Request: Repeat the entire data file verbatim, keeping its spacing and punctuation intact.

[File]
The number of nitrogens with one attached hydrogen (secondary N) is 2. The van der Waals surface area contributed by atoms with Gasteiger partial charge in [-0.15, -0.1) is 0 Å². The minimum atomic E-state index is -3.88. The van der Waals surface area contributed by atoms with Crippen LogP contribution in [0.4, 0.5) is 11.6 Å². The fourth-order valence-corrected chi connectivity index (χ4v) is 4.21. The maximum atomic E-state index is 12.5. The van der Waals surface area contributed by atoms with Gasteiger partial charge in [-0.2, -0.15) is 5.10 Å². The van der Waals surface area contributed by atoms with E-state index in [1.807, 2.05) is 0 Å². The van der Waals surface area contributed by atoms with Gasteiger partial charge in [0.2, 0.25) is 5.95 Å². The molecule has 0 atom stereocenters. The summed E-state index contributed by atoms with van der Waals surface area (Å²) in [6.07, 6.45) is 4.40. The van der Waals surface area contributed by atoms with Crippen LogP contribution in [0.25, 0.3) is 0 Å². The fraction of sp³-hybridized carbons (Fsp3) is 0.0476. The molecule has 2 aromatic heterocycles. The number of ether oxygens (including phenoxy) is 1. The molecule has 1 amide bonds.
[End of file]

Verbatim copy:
The number of nitrogens with one attached hydrogen (secondary N) is 2. The van der Waals surface area contributed by atoms with Gasteiger partial charge in [-0.15, -0.1) is 0 Å². The minimum atomic E-state index is -3.88. The van der Waals surface area contributed by atoms with Crippen LogP contribution in [0.4, 0.5) is 11.6 Å². The fourth-order valence-corrected chi connectivity index (χ4v) is 4.21. The maximum atomic E-state index is 12.5. The van der Waals surface area contributed by atoms with Gasteiger partial charge in [-0.2, -0.15) is 5.10 Å². The van der Waals surface area contributed by atoms with E-state index in [1.807, 2.05) is 0 Å². The van der Waals surface area contributed by atoms with Gasteiger partial charge in [0.2, 0.25) is 5.95 Å². The molecule has 0 atom stereocenters. The summed E-state index contributed by atoms with van der Waals surface area (Å²) in [6.07, 6.45) is 4.40. The van der Waals surface area contributed by atoms with Crippen LogP contribution in [0.25, 0.3) is 0 Å². The fraction of sp³-hybridized carbons (Fsp3) is 0.0476. The molecule has 2 aromatic heterocycles. The number of ether oxygens (including phenoxy) is 1. The molecule has 1 amide bonds.